Milan hops on the car-banning bandwagon with its own proposal to create zones of “pedestrian privilege”

Milan_tram_at_Scala_theatre_(232522732)

(Courtesy Wikimedia Commons)

Milan is the latest city to join the ranks of Paris, Madrid, Brussels, and Dublin in expelling cars from its smoggy, often gridlocked city center. Unlike its more zealous counterparts, the city has opted for an incremental approach, with no proposed timeline and a gradual, virtually street by street implementation.

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Bike to work without the smog: the Clean Ride Mapper helps Canadian cyclists find quieter, less polluted bike routes

Other
Wednesday, June 24, 2015
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(Courtesy of Clean Ride Mapper)

(Courtesy of Clean Ride Mapper)

In urban canyons where tall buildings on both sides occlude sunlight, pollution, too, is prevented from dispersing. The Clean Ride Mapper is an interactive map that allows cyclists to choose quieter cycling routes with reduced traffic and pollution levels.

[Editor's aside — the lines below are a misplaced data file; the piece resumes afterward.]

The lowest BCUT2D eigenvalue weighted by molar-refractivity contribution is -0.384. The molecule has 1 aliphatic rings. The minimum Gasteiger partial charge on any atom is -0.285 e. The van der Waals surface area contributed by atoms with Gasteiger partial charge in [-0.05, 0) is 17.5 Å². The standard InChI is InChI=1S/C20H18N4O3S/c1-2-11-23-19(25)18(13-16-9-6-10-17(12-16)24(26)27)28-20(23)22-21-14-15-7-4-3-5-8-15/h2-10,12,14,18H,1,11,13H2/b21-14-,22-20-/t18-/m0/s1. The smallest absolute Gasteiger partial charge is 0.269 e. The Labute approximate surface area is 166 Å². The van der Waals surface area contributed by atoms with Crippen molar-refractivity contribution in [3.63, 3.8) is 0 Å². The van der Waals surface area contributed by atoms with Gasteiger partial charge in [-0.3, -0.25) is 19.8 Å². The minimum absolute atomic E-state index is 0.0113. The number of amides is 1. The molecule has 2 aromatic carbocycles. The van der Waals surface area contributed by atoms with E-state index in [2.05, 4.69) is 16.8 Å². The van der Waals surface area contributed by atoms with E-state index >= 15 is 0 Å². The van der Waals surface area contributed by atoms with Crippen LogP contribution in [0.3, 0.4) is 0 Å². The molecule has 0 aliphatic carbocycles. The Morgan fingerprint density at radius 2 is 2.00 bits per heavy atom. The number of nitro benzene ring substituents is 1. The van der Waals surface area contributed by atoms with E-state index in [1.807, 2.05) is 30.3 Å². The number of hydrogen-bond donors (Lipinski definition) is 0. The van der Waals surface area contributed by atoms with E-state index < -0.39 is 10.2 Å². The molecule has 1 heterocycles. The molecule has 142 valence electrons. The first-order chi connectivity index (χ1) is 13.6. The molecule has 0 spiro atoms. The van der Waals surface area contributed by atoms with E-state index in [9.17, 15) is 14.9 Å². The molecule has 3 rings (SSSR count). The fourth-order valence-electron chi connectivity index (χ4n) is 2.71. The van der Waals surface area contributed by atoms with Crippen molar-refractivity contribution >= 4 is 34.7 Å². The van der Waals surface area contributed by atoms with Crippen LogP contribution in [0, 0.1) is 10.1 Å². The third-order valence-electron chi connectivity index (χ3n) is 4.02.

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This Ocean Cleanup system runs virtually without power, hopes to clean up half the Great Pacific Garbage Patch in 10 years

(Courtesy The Ocean Cleanup)

(Courtesy The Ocean Cleanup)

Ridding the oceans of plastic waste is no longer an ecologist’s pipe dream. The Ocean Cleanup system, designed by 20-year-old aerospace engineering student Boyan Slat, is soon to be deployed off the coast of Tsushima Island in the Korea Strait.

Continue reading after the jump.

A Watershed Moment: Floating LilyPads use nanotechnology to fight water pollution

(Courtesy Puralytics)

(Courtesy Puralytics)

While architects often dream of floating houses and cities of the future, a new floating technology is promising to clean up our waterways. The winner of the 2014 Disrupt-O-Meter award is Puralytics, for the innovative technology that’s at the root of the LilyPad, a floating, portable water purification device that works without chemicals, consumables, or power.

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Designed in Chicago, Made in China: Blair Kamin, Chicago designers mull Chinese urbanization

Chinese new year flags and lanterns in Shenzhen, the poster-city for rapid urbanization in China. (Flickr / dcmaster)

Chinese new year flags and lanterns in Shenzhen, the poster-city for rapid urbanization in China. (Flickr / dcmaster)